In Goatcha village, the alternating names given to generational peer groups bearing the community's responsibility are Hirba and Kalkusa , in line with the arrangement that the Konso communities from Karat area have two alternating names, thus making the generation period 18 years (compared with 9 years in Gamole).
This area's unique stone-walled hill terraces which have been handed down from generation to generation are another strong example of the close link between culture and sustainability of the environment and agriculture. The elders explained that not a single stone can be removed. There is a heavy obligation on each family head to build and maintain the terrace walls. If this is not done, there are traditional punishments via the village court, because not only does the family loose its livelihood, but the whole community and the legacy they leave to the next generation can suffer through soil erosion of the hillside.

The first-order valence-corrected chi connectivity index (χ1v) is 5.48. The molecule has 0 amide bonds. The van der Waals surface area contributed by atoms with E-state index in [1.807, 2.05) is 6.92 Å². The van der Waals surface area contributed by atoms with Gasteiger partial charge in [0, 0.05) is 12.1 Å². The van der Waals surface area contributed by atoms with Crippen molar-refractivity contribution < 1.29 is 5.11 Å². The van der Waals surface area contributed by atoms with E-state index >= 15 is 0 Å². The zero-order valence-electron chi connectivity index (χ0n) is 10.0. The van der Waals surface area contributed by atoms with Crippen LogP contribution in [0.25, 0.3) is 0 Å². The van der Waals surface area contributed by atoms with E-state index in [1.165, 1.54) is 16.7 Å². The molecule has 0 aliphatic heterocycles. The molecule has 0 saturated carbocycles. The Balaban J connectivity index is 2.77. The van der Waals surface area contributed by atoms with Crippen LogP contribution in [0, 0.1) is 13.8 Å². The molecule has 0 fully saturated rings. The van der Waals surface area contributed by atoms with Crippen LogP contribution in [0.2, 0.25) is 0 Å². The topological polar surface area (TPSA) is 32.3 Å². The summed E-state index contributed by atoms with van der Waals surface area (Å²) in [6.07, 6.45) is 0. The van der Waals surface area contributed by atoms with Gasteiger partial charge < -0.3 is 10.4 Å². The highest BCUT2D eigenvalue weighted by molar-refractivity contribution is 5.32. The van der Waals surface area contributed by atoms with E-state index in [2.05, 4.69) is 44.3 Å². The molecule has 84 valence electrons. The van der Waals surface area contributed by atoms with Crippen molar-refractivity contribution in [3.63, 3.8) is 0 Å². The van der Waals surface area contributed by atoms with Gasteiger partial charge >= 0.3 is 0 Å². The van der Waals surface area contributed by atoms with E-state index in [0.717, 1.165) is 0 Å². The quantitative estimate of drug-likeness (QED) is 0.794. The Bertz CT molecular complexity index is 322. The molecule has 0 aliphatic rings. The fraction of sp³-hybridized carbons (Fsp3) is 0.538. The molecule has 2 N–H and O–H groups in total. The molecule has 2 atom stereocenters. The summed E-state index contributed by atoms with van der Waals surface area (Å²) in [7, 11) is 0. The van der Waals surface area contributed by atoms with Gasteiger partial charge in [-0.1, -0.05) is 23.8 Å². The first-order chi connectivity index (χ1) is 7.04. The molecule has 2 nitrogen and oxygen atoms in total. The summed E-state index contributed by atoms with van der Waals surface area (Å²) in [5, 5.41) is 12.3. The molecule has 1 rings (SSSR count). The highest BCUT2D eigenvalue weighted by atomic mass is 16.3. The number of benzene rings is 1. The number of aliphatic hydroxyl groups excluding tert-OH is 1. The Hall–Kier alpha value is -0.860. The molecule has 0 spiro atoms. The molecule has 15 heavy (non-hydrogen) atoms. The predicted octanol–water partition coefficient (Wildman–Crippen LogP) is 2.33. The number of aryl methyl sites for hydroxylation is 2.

We were taken to visit the dhina of the Goatcha village, the moara forest, the stone wakas, the generation tree, and had a chance to talk with some Knoso weavers in the village and record a sample story a young man told. Finally, we shared a traditionally-blessed drink from a gourd before leaving this friendly village where we had learnt much from the elders.